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Category Archives: Workplace Harassment

EEOC Update Regarding Workplace Harassment

 

 

 

For the first time in 24 years, the EEOC has updated its guidance on Workplace Harassment.  The guidance, which issued on April 29, 2024, provides new clarifications on duties to protect LGBTQIA+ workers, handling virtual harassment, and newly beefed-up protections against harassment based on pregnancy and religious expression.

In 2020, in Bostock v. Clayton County, the US Supreme Court concluded that Title IX prohibitions against gender discrimination include protections against discrimination on the basis of a worker’s sexual orientation or gender identity. The new guidance clarifies that this also means protections against harassment. New examples of illegal harassment include, among other things, intentionally and repeatedly using the wrong pronouns or name, “outing” a person without their consent, requiring an employee to wear clothes inconsistent with their gender identity, and denying use of a particular bathroom based on gender.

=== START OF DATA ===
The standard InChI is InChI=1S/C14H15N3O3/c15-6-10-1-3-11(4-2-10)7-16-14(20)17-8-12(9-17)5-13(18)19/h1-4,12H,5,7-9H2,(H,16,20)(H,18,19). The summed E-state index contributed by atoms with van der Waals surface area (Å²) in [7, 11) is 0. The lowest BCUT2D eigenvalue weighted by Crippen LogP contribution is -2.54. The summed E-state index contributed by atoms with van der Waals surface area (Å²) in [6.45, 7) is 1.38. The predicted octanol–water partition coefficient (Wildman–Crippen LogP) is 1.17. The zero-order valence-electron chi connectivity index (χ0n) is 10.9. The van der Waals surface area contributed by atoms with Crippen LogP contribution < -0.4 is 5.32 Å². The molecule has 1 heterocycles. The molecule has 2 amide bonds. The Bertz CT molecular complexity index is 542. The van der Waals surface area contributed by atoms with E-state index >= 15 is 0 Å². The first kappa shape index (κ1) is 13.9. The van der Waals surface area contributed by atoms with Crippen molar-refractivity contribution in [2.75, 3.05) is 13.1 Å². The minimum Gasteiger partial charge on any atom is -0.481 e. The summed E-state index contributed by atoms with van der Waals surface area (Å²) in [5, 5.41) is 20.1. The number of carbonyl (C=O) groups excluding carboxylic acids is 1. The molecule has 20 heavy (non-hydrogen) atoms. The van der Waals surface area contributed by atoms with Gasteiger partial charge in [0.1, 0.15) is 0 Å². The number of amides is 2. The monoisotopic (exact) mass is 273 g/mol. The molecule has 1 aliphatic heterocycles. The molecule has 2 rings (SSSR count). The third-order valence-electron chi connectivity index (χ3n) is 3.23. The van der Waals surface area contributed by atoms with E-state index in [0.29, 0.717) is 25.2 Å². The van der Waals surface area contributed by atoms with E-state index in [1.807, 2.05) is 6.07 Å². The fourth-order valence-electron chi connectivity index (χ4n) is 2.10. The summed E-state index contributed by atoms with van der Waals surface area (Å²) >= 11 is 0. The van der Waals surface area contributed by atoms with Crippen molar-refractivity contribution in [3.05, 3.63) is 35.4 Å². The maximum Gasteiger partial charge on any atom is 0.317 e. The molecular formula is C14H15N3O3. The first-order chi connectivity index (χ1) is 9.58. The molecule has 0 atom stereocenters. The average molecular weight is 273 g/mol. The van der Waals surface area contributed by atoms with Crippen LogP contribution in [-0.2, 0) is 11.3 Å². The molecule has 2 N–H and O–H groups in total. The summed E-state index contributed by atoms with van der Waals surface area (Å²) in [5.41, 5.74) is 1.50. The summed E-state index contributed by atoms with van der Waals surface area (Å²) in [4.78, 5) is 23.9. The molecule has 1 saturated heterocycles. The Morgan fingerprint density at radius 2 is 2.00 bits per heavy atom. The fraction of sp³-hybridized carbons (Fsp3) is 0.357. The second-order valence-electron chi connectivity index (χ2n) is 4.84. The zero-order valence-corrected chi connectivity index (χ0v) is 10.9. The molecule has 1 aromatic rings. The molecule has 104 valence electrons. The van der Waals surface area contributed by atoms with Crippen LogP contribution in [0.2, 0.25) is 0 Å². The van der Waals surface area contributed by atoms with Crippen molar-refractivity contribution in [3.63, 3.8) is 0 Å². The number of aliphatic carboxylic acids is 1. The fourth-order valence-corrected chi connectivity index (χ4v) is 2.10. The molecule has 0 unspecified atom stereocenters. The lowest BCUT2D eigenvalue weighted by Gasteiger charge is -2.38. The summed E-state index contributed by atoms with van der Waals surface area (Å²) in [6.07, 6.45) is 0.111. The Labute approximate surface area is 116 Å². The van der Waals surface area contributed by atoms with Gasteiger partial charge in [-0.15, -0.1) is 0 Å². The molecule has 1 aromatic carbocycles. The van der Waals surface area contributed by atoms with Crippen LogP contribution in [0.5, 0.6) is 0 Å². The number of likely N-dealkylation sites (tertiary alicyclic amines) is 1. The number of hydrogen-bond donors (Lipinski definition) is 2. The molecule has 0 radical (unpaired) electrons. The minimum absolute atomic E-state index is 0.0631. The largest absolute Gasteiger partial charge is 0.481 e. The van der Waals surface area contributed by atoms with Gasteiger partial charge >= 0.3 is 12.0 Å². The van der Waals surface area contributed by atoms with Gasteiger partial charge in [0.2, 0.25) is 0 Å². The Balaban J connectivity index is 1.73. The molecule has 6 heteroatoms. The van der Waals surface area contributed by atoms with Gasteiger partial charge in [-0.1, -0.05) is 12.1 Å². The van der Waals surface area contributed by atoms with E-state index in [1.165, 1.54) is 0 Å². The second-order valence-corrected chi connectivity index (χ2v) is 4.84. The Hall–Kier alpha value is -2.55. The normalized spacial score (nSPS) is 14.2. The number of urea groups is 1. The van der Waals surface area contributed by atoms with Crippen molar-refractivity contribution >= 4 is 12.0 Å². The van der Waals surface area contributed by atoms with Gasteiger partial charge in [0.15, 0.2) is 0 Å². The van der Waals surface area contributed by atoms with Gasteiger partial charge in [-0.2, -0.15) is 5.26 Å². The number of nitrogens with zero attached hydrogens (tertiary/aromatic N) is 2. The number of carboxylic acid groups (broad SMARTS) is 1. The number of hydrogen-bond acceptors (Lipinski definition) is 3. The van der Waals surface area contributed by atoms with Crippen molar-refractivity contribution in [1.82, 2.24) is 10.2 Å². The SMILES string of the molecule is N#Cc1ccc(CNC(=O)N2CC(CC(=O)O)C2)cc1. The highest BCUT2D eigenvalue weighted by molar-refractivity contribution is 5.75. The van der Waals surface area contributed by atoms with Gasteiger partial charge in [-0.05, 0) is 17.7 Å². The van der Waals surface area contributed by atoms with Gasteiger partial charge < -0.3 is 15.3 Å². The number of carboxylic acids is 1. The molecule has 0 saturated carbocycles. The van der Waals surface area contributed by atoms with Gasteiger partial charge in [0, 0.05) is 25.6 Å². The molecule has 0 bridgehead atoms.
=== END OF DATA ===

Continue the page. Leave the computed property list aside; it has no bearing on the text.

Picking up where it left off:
Harassment on the basis of pregnancy is also gender discrimination, and includes denial of reasonable lactation time, giving someone a hard time about contraception or abortion, or being nasty to or about a person because they are pregnant.

Employers have always been required to accommodate sincerely-held religious beliefs; the updated guidance clarifies that some amount of coworker proselytizing is acceptable, but if an employee asks not to be part of the discussion, a failure to honor that request is harassment.

The new guidance also specifies that harassment that occurs via email, social media, chat, videoconference, or other online technology is still harassment.

About 20 states’ AGs have sued to enjoin the guidance, mostly because they are freaking out about the gender identity protections. So far the guidance remains in effect…but stay tuned.

Wondering if this is still a thing? By the time you read this blog post, the whole landscape may have changed. So always, always, always talk to a workplace lawyer in your jurisdiction to determine what applies to your particular situation.

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